Migration, Citizenship and Transnational Politics: Comparative Perspectives of Western Europe and North America
A peripheral area four decades ago, international migration has become an exceptionally vibrant interdisciplinary field. However, continued progress is impeded by the national orientations of many migration researchers, focusing principally on developments within the very same countries where the researchers themselves reside. Consequently, researcher tend to miss the inherently international dimension of population movements across borders. Roger Waldinger (UCLA) and Ruud Koopmans (WZB) will present their most recent work on cross-national research on migration, in discussion with Adrian Favell (Sciences Po, Paris) and Gökce Yurdakul (Humboldt-Universität zu Berlin). The panel is taking place in the framework of an international trilateral cooperation between UCLA, Sciences Po, HU /WZB, and organized by Gökce Yurdakul (HU) and Marc Helbling (WZB), with generous support from DFG, HU Philosophische Fakultät III and the Berlin Graduate School of Social Sciences.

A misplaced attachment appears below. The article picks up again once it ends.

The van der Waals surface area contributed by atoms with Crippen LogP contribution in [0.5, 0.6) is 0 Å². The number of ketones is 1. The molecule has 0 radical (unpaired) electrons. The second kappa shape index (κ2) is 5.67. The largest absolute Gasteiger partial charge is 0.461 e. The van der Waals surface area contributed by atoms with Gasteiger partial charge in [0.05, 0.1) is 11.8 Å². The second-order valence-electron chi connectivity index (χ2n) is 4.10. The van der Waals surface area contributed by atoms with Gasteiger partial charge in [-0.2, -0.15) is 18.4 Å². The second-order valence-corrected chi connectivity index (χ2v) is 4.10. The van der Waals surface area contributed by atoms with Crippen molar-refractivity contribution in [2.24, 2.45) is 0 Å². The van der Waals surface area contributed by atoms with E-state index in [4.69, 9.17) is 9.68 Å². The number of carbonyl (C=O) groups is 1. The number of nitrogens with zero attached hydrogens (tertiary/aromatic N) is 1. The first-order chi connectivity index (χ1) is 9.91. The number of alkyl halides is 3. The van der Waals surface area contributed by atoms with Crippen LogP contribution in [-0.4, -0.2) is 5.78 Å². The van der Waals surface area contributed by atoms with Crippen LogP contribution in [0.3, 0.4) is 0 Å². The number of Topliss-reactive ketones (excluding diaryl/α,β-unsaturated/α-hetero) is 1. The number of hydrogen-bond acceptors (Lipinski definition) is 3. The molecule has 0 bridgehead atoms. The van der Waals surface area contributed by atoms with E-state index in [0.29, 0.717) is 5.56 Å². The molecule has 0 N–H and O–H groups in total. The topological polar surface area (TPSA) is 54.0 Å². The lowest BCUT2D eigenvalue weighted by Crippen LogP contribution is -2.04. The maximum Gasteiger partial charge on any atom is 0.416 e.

Roger Waldinger (UCLA)
Immigrant, Emigrant, Alien: The difference and the difference it makes
The people whom the sociological literature understands as "immigrants" are also emigrants; all arrive as aliens, with many remaining outside the polity for long periods of time. Whereas conventional assimilation approaches illuminate changes related to the "immigrant" orientation, they overlook the impact of both alien status and the emigrant orientation. Using survey data, I will demonstrate the impact of respondent's and parent's legal status upon arrival in the US and home country connections at time of childhood on the political attitudes and behavior of immigrant offspring during adulthood.
Ruud Koopmans (WZB)
Immigrant citizenship rights in the West and beyond
The literature on citizenship and immigration focuses almost exclusively on Western Europe and the Anglo-Saxon immigration countries. However, immigration has never been, and perhaps increasingly is a phenomenon that extends beyond the West. Nevertheless, theories of resilient national integration paths as well as those that posit cross-national convergence around liberal norms have based their conclusions on evidence from this relatively small part of the globe. In this presentation I will compare immigrant citizenship rights in Western Europe and North America to several non-Western immigration countries, including Japan, Israel, Turkey, Kuwait, Argentina, Ghana, and South Africa.
Adrian Favell, Sciences Po, Paris and Gökce Yurdakul, Humboldt-Universität zu Berlin
Marc Helbling, WZB